In high school I had good grades and did well academically. In college I, well, let’s just say the academics, not so good. The difference? It was not my study habits. They were essentially the same… and therein laid the problem. At a high school level I was able to overcome poor study habits and still make good grades. College was more difficult and required a higher degree of study but I continued to give it the ol’ high-school try. Two years after graduating college and working in the real world, I went to seminary full-time. I had matured (a bit) and was expecting seminary to be more difficult than college. So I improved my study habits and, in turn, my grades improved as well. Similarly, good biblical interpretation begins with your study habits.
You do not need a PhD. or seminary degree to have a good understanding of the Bible, but the more extensively you study your Bible, the better your interpretive ability will be.
Here are five guidelines that can help improve your approach to interpreting scripture:
1) Read, re-read, and meditate on the passage you are studying. We must never underestimate the power that is God’s revealed story.
2) As you read across the Bible, consider the prevalence (or lack thereof) of topics or themes within its whole. This is not to say that importance should be weighted solely by the preponderance of a theme but rather that we identify the repeated themes we find and then try to understand them in the context of the Bible as a whole. For example, the command to “love your neighbor as yourself” is first recorded in Leviticus 19:18 and then directly referenced or transposed throughout the New Testament (e.g., Mark 12:31, Matthew 7:12 and 22:39, Luke 10:27, Romans 13:9 and 15:2, Galatians 5:14, and James 2:8). A corollary to this is noting when there is a lack of scriptural support for a theme or topic that a church wants to elevate as a prioritized doctrine or practice (which is a form of proof texting).
3) You need a trustworthy English translation. [*SPOILER ALERT: Jesus did not speak the King’s English.*] Each translation from the Hebrew and Greek texts is an interpretation in and of itself. Keep that in mind the next time you are squeezing out a particular nuance of an English word in your Bible. The guidelines the translators of your Bible brought into their work are typically written in the Bible’s foreword. Lastly, understand the difference between translations and paraphrases. Paraphrases are versions of the Bible that are not translated from the original languages but are a rewording of another English translation with the goal of easier readability. The Living Bible is a paraphrase that some originally referred to as “The Bathroom Bible” for rendering 1 Samuel 24:3 as follows: “Saul went into the cave to go to the bathroom.”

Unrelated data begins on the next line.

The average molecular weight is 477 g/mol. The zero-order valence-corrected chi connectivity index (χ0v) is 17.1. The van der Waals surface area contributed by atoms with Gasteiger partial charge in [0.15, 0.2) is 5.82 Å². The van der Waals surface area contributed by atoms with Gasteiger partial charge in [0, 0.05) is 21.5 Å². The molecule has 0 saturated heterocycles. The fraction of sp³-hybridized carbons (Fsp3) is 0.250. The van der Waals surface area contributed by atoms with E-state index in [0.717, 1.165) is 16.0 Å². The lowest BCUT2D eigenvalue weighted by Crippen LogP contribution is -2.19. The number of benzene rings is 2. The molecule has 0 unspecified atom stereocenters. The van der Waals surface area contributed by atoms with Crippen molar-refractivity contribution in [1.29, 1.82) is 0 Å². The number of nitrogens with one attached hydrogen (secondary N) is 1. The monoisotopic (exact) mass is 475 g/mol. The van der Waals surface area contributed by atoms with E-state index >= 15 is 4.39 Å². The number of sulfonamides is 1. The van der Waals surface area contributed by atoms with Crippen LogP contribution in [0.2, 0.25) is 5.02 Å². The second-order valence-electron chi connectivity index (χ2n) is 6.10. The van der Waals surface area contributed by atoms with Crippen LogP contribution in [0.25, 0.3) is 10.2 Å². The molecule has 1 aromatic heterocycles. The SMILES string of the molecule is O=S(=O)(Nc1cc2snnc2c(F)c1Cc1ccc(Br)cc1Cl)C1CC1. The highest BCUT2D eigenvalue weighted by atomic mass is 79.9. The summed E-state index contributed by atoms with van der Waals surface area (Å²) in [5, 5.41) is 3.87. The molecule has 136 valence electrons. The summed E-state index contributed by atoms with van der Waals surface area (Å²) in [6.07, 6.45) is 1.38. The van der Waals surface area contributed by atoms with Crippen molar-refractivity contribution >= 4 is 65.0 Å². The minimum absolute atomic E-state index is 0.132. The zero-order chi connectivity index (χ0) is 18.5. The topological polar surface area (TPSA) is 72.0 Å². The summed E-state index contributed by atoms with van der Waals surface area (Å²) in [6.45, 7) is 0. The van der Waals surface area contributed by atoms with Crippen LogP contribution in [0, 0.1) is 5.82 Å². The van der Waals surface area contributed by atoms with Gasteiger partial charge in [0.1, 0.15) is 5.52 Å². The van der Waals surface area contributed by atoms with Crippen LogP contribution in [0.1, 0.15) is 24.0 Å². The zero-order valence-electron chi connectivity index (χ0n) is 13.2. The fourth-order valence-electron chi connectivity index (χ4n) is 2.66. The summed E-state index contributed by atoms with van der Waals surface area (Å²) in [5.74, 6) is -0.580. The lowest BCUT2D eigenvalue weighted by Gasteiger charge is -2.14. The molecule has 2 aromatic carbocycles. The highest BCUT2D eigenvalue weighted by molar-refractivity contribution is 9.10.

4) Just as the Ethiopian eunuch invited Philip to “guide” him in understanding what he was reading in Isaiah (Acts 8:30-31), we too need to find good study resources to help our understanding. I find a good Bible Dictionary is a must. Bible commentaries on specific books are also excellent resources for understanding a book’s background (e.g., author, date written, historical setting) and meaning. The works of knowledgeable pastors, authors, and lay people can also be a great study resource. Eventually, learning such background can better help you discern when someone (or a church) is taking a verse out of context to prove a doctrine or practice as being right (which is another form of proof texting).
But realize that scholarly views change as they continue to study the Bible in light of new archeological findings and enhancement of new methods and technology. My favorite historical reminder of this is that for some 1400 years after the New Testament canon was finalized in the 4th century, church leaders and biblical scholars believed that Mark’s Gospel was simply an abbreviated form of Matthew written after all the other Gospels and as such was the least of them in priority and importance. That belief is why some scholars believe Mark’s Gospel was placed immediately after Matthew in the New Testament order of books. Not until the 18th century did scholars begin to change that view. Re-examining the Early Church literature along with a more critical examination of the Gospels’ texts, scholars decided that Mark’s Gospel was in fact the earliest written gospel and that it was actually Matthew (and Luke) who borrowed heavily from it.
One other caveat, do not rely on any one person for all of your interpretation of scripture. That is not a healthy methodology. I have a few favorite scholars/publishers I prefer to reference and I love to hear my pastor’s interpretations in his sermons, but I also bear in mind the need to consider other opinions. Regardless of how knowledgeable your favorite author/speaker is, you are potentially limiting God’s revelation through the written word. Not venturing outside a favorite can create the risk of placing your faith more in that person than in God’s ability to speak to you.
5) We conclude our Bible study guidelines with advice from the Bible itself:
But avoid stupid controversies, genealogies, dissensions, and quarrels about the law, for they are unprofitable and worthless. (Titus 3:9)
(Notice it did not say to avoid all controversies, just the “stupid” ones.)
Next post: The four horsemen of interpretation